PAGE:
Shot through the head, shot through the body, shot through the limbs, shot to the death, they lay stretched out together, wherever the surging to and fro of the contending armies had marked the line of battle. Approaching the field from the direction of Hagerstown, the first evidences of the conflict are seen, in a small grove which has been cut to pieces by a hurricane of shot, and shell. Close by appears the debris of a once elegant farm-house, literally A WOUNDED NORTH CAROLINIAN.
shot down by our guns. Near the adjoining barn are several dead animals, killed in their stalls, or while grazing in the pastures. Advancing further, the fences by the road-side are completely riddled with bullets. Here, for several moments, two contending Regiments fought, divided from each other only by the width of the road, until both were nearly annihilated.
Many, who fell forward on the fences, still remain in a standing posture, grasping in death the rails which had afforded them so frail a protection. Others lie stretched out upon the ground, fiercely clenching their muskets, and with countenances exhibiting all the savageness and ferocity which mark the warrior in the strife. Several of the wounded have crawled close into the fence corners to avoid the hot sun, or lain themselves out on a pallet of straw, gathered by their own hands from a stack close by. Of this number is a North Carolinian, who on being informed, as he is carried away to the hospital, that the wound is very severe, replies, “Cut off my leg, for, if you do not, I shall be exchanged, and again forced to fight against the old flag, which I have never ceased to love.”
Further on is a Federal soldier, who, though he has lost a leg, is consoling himself with the prospect of soon being in the bosom of his family. Alas for the poor New York boy lying near! no sight of home will ever greet him, for the death film already dims his eye, and the clammy sweat is gathering upon his brow.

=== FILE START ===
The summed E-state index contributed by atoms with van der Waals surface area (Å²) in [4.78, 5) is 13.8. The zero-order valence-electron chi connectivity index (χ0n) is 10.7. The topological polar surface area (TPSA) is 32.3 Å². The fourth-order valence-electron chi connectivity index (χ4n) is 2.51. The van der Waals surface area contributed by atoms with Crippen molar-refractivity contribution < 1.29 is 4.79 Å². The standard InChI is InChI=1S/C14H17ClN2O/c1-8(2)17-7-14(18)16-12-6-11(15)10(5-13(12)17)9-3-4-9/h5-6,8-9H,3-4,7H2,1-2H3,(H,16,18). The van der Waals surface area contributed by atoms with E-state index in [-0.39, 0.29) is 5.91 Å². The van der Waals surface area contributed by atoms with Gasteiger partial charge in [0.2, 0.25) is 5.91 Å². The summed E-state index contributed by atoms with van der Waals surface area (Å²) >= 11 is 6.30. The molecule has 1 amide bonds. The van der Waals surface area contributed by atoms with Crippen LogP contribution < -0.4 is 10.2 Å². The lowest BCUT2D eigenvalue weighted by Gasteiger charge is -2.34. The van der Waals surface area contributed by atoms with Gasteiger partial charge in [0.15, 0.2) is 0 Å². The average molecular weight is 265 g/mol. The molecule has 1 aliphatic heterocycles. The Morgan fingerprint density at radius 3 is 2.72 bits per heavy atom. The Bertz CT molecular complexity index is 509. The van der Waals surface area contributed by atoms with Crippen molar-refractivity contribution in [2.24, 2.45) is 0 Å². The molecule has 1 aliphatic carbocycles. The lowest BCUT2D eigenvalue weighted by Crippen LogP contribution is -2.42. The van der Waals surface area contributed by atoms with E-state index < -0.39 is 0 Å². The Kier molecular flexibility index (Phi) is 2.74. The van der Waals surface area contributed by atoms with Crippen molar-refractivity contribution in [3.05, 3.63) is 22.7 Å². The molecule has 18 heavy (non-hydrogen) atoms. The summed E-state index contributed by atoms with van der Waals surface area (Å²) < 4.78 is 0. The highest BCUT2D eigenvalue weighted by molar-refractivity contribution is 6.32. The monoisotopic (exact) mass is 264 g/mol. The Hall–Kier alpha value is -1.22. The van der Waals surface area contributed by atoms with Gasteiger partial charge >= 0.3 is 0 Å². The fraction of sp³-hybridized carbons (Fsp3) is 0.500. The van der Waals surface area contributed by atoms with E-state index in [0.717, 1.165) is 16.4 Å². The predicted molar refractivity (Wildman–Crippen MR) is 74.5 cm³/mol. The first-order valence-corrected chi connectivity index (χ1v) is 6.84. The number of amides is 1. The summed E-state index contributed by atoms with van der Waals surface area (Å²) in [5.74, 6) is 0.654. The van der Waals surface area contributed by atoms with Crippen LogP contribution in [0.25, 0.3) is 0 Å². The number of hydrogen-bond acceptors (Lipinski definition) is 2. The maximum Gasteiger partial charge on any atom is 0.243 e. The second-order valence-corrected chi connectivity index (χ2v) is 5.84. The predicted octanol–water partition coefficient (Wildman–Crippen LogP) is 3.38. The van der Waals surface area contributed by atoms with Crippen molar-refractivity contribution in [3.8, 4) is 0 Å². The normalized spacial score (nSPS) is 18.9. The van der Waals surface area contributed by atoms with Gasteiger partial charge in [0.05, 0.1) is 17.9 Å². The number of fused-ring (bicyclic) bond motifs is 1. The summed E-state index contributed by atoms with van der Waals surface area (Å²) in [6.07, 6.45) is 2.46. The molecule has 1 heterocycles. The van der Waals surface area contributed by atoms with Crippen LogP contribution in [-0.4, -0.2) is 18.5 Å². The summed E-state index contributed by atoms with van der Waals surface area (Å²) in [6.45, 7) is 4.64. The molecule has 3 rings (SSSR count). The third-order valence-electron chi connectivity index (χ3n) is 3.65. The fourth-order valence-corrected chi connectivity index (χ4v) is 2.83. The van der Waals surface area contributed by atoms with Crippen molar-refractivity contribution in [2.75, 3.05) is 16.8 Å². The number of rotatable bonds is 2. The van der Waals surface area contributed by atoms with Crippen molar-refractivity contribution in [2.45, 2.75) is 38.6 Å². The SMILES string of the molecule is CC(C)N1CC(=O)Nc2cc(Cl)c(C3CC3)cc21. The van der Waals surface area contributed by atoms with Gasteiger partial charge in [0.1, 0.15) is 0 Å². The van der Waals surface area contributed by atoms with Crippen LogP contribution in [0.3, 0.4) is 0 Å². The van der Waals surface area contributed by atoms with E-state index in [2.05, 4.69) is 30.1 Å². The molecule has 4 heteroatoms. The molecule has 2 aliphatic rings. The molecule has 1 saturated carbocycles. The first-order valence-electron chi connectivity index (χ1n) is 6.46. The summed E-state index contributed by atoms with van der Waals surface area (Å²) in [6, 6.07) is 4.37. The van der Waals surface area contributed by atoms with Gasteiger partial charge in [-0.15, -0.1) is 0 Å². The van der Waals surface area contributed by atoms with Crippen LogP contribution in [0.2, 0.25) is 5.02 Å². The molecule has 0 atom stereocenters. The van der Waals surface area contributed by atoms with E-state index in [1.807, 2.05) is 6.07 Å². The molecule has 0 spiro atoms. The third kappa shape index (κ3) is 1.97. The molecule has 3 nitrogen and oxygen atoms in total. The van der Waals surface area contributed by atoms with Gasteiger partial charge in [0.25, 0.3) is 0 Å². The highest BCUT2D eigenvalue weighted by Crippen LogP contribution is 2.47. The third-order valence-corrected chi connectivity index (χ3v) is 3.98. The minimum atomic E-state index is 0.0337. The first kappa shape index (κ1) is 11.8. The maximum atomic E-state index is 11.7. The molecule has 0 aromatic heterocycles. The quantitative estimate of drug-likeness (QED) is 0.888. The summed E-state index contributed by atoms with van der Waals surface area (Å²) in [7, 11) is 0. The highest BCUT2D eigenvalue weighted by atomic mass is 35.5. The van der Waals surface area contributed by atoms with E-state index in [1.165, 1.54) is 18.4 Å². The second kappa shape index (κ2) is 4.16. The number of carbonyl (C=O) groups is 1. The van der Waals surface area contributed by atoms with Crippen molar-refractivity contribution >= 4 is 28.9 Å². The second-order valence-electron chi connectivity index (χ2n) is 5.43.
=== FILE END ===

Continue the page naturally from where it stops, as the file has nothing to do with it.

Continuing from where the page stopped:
To the left and rear of this, is the corn-field through which the Irish Brigade so gallantly charged, when Sumner went to the relief of Hooker. The mangled corpses lie in heaps among the tall, bare stalks, shorn of their leaves, as if by a hail-storm. One long row of rebel dead lie in the outskirts of the field, almost as straight, and regular, as if they had fallen at dress parade. They were drawn up here to resist the charging party, who, reserving their fire until reaching the corn, then discharged a volley, which bore down almost the whole line.
Returning to the road and following on towards Sharpsburg, we come to the little elevation on which several rebel batteries were planted. Numerous are the evidences of the terribleness of our fire, when it was concentrated upon them, as the battle progressed. Dead cannoniers, dead infantrymen, and dead horses; exploded caissons, broken wheels, and fractured limbers; muskets, revolvers, and stilettos; round shot, solid shot and case shot, scattered promiscuously together! Could mortal live under such a concentrated fire? How did they remain and live so long?
In the rear of here is another corn-field filled with the dead and dying of the enemy. A solid shot has completely beheaded one and passing through the body of another left a fearful wound, from which the bowels are protruding. Stopping to draw a bucket of water from the well close by, we observe two more who were apparently shot while lying concealed behind the sweep. The dwelling house is deserted